A Brief History Lesson
Iceland’s banks were as bad as those profligate EU banks. They spent wildly, injecting cheap credit into profitable small, open economies which were in turn tentatively supported (down along the chain) by bricks and mortar (property owners current and future) – many of whom couldn’t in reality afford a good sized tent, let alone a mortgage on some 5 bedroom home. That same competitive ‘drive to the bottom’ to deregulate Iceland’s financial industry and remove the governments ‘straightjacket’ on commerce was a mirror image of similar initiatives throughout the Western financial system. As we all now know, this turned out to be mostly about credit rather than commerce.
With attractive banks, appearing to grow exponentially due to perceived ‘success’, Iceland appeared like the promised land for investors, and they piled in, inflating a speculation fuelled bubble. When the banking crisis collided with the ridiculously overstretched and unwieldy positions of the main Icelandic banks (Their assets equated to 880-950% of Iceland’s GDP, remember!). For more detail on this, see the OECD study here. Iceland’s entire banking system was rendered immediately insolvent, forcing those banks, like their counterparts across Europe to desperately run cap in hand to the government to keep themselves and, along that usual logic, the ‘system ‘(and entire economy) afloat. So far, this is exactly the same tale as your typical PIIGS.
The price of injecting vital capital into the big banks (nationalising them) was more than just their shares. The government refused to pay those who had invested in bank bonds back (bondholders). The Icelandic people were utterly against assuming such a massive debt around their necks, and understandably so. For Iceland’s banks were so indebted (up to 5 times the level of Irish banks for example), the cost would have been astronomical. So, Iceland..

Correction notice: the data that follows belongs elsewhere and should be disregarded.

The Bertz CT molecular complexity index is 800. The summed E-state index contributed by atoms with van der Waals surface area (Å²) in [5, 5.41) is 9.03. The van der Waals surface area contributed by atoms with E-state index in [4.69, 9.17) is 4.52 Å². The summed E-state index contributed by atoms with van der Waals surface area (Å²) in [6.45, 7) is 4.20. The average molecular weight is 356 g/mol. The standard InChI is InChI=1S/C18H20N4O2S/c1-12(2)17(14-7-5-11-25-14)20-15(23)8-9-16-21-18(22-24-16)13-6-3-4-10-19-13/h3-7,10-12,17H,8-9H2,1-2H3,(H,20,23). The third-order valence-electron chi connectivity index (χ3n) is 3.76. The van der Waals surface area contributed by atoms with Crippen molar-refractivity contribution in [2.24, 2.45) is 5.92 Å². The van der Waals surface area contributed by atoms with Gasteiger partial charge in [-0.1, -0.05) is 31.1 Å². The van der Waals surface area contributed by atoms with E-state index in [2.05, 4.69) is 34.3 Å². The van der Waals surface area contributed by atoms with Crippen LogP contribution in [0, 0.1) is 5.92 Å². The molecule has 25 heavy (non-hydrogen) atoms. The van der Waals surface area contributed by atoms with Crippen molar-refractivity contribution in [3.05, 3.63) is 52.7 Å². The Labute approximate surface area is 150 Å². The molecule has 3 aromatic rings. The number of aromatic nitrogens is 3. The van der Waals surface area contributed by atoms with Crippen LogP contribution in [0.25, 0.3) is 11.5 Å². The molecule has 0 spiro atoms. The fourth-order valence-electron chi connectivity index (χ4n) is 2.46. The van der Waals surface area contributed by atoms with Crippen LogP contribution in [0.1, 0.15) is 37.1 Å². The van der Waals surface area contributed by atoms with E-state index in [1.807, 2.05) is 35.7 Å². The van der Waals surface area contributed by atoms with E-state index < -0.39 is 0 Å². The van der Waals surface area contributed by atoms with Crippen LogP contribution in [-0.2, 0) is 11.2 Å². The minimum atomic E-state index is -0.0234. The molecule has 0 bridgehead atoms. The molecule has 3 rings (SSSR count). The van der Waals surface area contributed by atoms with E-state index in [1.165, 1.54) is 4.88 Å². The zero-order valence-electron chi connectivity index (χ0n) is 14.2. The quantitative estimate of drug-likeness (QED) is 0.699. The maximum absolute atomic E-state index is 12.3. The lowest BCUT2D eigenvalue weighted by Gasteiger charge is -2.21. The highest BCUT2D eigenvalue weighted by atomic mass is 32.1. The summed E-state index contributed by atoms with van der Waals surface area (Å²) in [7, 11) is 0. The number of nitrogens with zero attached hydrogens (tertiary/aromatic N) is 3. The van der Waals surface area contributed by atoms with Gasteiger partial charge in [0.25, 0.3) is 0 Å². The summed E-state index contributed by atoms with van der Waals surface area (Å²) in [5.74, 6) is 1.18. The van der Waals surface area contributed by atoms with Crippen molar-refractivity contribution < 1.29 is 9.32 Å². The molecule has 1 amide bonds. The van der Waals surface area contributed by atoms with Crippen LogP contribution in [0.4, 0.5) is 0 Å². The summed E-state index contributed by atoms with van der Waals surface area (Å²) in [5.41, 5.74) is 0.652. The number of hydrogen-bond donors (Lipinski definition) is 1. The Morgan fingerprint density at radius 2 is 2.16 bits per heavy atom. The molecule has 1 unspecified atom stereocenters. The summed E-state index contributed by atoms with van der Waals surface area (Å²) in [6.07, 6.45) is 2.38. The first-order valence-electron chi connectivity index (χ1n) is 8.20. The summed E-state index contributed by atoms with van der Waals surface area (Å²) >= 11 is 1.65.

- Burnt the ‘creditor’ bondholders (not popular with nations who now have to pay back these investors – in part or in full – themselves from their own exchequer to prevent domestic turmoil).
- Prioritised secured bondholders for repayment, eventually.
- Protected creditors (bank customers) only
- Devalued its currency to reignite exports and reboot the economy
- Froze capital (via capital controls) to stop existing investors fleeing with their money.
Landsbanki was the country’s biggest bank before the crash. As mentioned, the usual story applies as in Europe. Increasingly loose laissez faire banking policy saw banks lend cheaply and recklessly beyond Iceland’s population, expanding their scope of activities beyond a single jurisdiction, complicating their operations. By this action, they created behemoth financial institutions which, like massive octopi, had long tentacles stretch into many markets while the creature itself lay in just one. As a result, the exposure for Landsbanki was much greater as the stability of the banks foundation rested on prevailing conditions in the entire western financial world. With economic conditions deteriorating, the domestic economy suffered badly. In common with Europe and the US, housing collapsed leaving bank books covered in red ink from delinquent subprime mortgages.